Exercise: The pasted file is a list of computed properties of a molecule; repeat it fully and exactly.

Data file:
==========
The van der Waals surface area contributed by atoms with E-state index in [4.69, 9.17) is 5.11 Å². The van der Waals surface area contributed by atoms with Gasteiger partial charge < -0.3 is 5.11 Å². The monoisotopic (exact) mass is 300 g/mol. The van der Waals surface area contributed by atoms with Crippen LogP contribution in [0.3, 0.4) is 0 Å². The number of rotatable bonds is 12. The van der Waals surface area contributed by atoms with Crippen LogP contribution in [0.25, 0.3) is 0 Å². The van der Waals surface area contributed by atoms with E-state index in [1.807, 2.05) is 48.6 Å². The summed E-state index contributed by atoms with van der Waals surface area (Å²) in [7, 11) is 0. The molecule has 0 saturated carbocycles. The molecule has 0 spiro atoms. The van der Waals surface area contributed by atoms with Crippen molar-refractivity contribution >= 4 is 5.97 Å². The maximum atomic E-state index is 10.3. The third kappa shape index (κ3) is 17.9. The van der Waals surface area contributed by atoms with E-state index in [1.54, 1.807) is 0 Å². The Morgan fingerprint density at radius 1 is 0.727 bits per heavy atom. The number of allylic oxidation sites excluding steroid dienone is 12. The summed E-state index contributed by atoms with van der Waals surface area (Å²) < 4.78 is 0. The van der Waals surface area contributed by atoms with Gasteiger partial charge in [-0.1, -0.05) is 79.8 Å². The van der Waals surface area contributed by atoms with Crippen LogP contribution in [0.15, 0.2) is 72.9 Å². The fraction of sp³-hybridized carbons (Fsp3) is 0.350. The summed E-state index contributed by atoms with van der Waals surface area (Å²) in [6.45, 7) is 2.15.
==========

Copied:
The van der Waals surface area contributed by atoms with E-state index in [4.69, 9.17) is 5.11 Å². The van der Waals surface area contributed by atoms with Gasteiger partial charge < -0.3 is 5.11 Å². The monoisotopic (exact) mass is 300 g/mol. The van der Waals surface area contributed by atoms with Crippen LogP contribution in [0.3, 0.4) is 0 Å². The number of rotatable bonds is 12. The van der Waals surface area contributed by atoms with Crippen LogP contribution in [0.25, 0.3) is 0 Å². The van der Waals surface area contributed by atoms with E-state index in [1.807, 2.05) is 48.6 Å². The summed E-state index contributed by atoms with van der Waals surface area (Å²) in [7, 11) is 0. The molecule has 0 saturated carbocycles. The molecule has 0 spiro atoms. The van der Waals surface area contributed by atoms with Crippen molar-refractivity contribution >= 4 is 5.97 Å². The maximum atomic E-state index is 10.3. The third kappa shape index (κ3) is 17.9. The van der Waals surface area contributed by atoms with E-state index in [1.54, 1.807) is 0 Å². The Morgan fingerprint density at radius 1 is 0.727 bits per heavy atom. The number of allylic oxidation sites excluding steroid dienone is 12. The summed E-state index contributed by atoms with van der Waals surface area (Å²) < 4.78 is 0. The van der Waals surface area contributed by atoms with Gasteiger partial charge in [-0.1, -0.05) is 79.8 Å². The van der Waals surface area contributed by atoms with Crippen LogP contribution in [0.15, 0.2) is 72.9 Å². The fraction of sp³-hybridized carbons (Fsp3) is 0.350. The summed E-state index contributed by atoms with van der Waals surface area (Å²) in [6.45, 7) is 2.15.